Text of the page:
Mike Smith

This weekend, a zombie marching band, a New Orleans jazz ensemble, a self-proclaimed “circus-punk-brass” group and 22 other renegade brass bands will perform throughout Austin.

Friday kicks off the fifth anniversary of HONK!TX, a festival that brings brass bands, or “honk bands,” of all genres and sizes from around the country for a weekend of free live music. Local volunteers organize the event.

Jason Fialkoff, one of the co-founders of HONK!TX, described a honk band as any band that performs without amplification and turns a public space into a stage. HONK!TX performances take place exclusively outdoors in public areas.

“HONK!TX works to transform our neighborhoods, parks and public spaces through the power of music,” Fialkoff said.

Hannah Rotwein, Plan II and studio art sophomore, said she stumbled across the festival last year while dining on South Congress Avenue.

“The neatest part was the atmosphere created by the engagement between the performers and the audience,” Rotwein said. “Everyone was there to have a
good time.”

HONK!TX drew inspiration from other honk festivals, such as the activism-oriented honk festival in Somerville, Massachusetts, and the more party-oriented festival, HONK! Fest West, in Seattle.

What sets HONK!TX apart is its emphasis on community, Fialkoff said. A group of 12 volunteers who comprise the festival’s organizing committee focus on scheduling performances in different parts of the city so all Austinites can experience HONK!TX.

The festival includes shows at homeless shelters and the Boys & Girls Club of Austin and a parade that winds through low-income housing developments on the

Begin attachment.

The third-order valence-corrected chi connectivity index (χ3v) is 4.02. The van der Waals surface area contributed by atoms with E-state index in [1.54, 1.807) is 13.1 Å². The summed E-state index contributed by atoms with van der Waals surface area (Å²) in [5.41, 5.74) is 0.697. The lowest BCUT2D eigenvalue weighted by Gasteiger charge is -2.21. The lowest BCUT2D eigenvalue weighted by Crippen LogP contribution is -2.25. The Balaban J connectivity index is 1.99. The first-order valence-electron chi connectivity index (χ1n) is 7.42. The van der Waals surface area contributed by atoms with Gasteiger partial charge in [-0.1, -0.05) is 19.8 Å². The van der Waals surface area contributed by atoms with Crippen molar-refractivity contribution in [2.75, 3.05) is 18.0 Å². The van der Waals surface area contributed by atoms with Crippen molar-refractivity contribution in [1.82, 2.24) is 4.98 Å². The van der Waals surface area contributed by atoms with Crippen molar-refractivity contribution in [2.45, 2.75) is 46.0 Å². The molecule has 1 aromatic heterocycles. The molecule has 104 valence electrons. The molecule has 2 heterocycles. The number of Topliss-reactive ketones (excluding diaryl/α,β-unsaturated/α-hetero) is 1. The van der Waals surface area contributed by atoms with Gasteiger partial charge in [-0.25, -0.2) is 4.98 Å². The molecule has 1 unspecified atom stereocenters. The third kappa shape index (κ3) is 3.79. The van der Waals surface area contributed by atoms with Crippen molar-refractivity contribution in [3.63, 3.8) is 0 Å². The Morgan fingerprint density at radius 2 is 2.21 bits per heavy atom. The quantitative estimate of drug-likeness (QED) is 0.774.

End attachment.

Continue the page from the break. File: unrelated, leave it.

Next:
East side.

“You can’t just put [an event] on and say that you are serving the community,” Fialkoff said. “You have to make sure that you are bringing it to them, and that’s
what we do.”

The first performances begin at 6 p.m. Friday on South Congress Avenue in the parking lots of Jo’s Coffee, Snack Bar and St. Vincent de Paul. Saturday, the music lasts from 11:30 a.m. to 8 p.m. at Spider House Cafe, and a community parade in East Austin closes the festivities Sunday at noon.

Five years ago, the festival showcased 22 bands, and, this year, 26 will perform. Fialkoff said they keep the lineup small to avoid overwhelming their audience.

“We are not trying to grow,” Fialkoff said. “We are not trying to be two weekends of Austin City Limits. [HONK!TX] is more Eeyore’s Birthday than it is ACL.”

Chicago-based Environmental Encroachment, one of HONK!TX’s bands, is a 25-piece honk band famous for donning bunny ears during their performances. Environmental Encroachment co-founder Mike Smith said the band has a circus feel, with performances involving acrobatics, hula hooping, fire spinning, puppeteering and a man who plays a xylophone made out of saw blades.

“We wanted to bring art, as many people do, outside of the four white walls,” Smith said. “We wanted a more experiential type of artwork. We wanted to do something that requires some sort of physical effort or some inclusion and some experience.”

Smith said he has attended every honk festival in the country at least once. Sometimes he travels with his band; other times he travels alone and creates a makeshift band with other “orphans” once he gets to the festival. He said he keeps coming back because the festivals keep him young and inspired.

“Honk fests are kind of like an adult playground,” Smith said. “Music can cut through the languages; it can cut through the hatred; it can cut through the emotions. Music is the most important language.”

NHL: Making a playoff case for each of the West’s bottom seven teams

Hang on to your hats, folks, because the destiny of several teams will come down to the last week or even day of the regular season. In the West, every team has a shot with 19-20 games left. Here’s a playoff case for each of the West’s bottom seven.